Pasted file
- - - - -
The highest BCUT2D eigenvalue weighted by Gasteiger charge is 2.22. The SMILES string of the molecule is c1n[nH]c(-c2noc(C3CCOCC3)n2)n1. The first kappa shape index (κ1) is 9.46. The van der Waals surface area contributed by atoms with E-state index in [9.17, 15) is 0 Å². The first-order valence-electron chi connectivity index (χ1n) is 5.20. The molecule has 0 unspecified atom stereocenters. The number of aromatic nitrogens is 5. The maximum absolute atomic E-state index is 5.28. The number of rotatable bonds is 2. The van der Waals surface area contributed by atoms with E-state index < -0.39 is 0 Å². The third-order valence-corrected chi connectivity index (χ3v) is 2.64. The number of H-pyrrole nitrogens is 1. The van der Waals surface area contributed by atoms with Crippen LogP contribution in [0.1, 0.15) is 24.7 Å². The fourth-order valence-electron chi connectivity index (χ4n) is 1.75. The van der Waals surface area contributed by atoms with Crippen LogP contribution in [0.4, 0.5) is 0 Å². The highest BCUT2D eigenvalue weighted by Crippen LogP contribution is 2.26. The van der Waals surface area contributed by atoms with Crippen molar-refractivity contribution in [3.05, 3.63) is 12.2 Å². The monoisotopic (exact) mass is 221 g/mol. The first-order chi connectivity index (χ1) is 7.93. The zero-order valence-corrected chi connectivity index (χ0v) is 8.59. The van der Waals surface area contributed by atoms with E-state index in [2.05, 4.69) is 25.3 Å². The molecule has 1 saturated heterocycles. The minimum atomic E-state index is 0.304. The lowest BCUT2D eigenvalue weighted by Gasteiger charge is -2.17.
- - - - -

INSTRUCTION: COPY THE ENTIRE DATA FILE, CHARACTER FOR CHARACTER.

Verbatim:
The highest BCUT2D eigenvalue weighted by Gasteiger charge is 2.22. The SMILES string of the molecule is c1n[nH]c(-c2noc(C3CCOCC3)n2)n1. The first kappa shape index (κ1) is 9.46. The van der Waals surface area contributed by atoms with E-state index in [9.17, 15) is 0 Å². The first-order valence-electron chi connectivity index (χ1n) is 5.20. The molecule has 0 unspecified atom stereocenters. The number of aromatic nitrogens is 5. The maximum absolute atomic E-state index is 5.28. The number of rotatable bonds is 2. The van der Waals surface area contributed by atoms with E-state index < -0.39 is 0 Å². The third-order valence-corrected chi connectivity index (χ3v) is 2.64. The number of H-pyrrole nitrogens is 1. The van der Waals surface area contributed by atoms with Crippen LogP contribution in [0.1, 0.15) is 24.7 Å². The fourth-order valence-electron chi connectivity index (χ4n) is 1.75. The van der Waals surface area contributed by atoms with Crippen LogP contribution in [0.4, 0.5) is 0 Å². The highest BCUT2D eigenvalue weighted by Crippen LogP contribution is 2.26. The van der Waals surface area contributed by atoms with Crippen molar-refractivity contribution in [3.05, 3.63) is 12.2 Å². The monoisotopic (exact) mass is 221 g/mol. The first-order chi connectivity index (χ1) is 7.93. The zero-order valence-corrected chi connectivity index (χ0v) is 8.59. The van der Waals surface area contributed by atoms with E-state index in [2.05, 4.69) is 25.3 Å². The molecule has 1 saturated heterocycles. The minimum atomic E-state index is 0.304. The lowest BCUT2D eigenvalue weighted by Gasteiger charge is -2.17.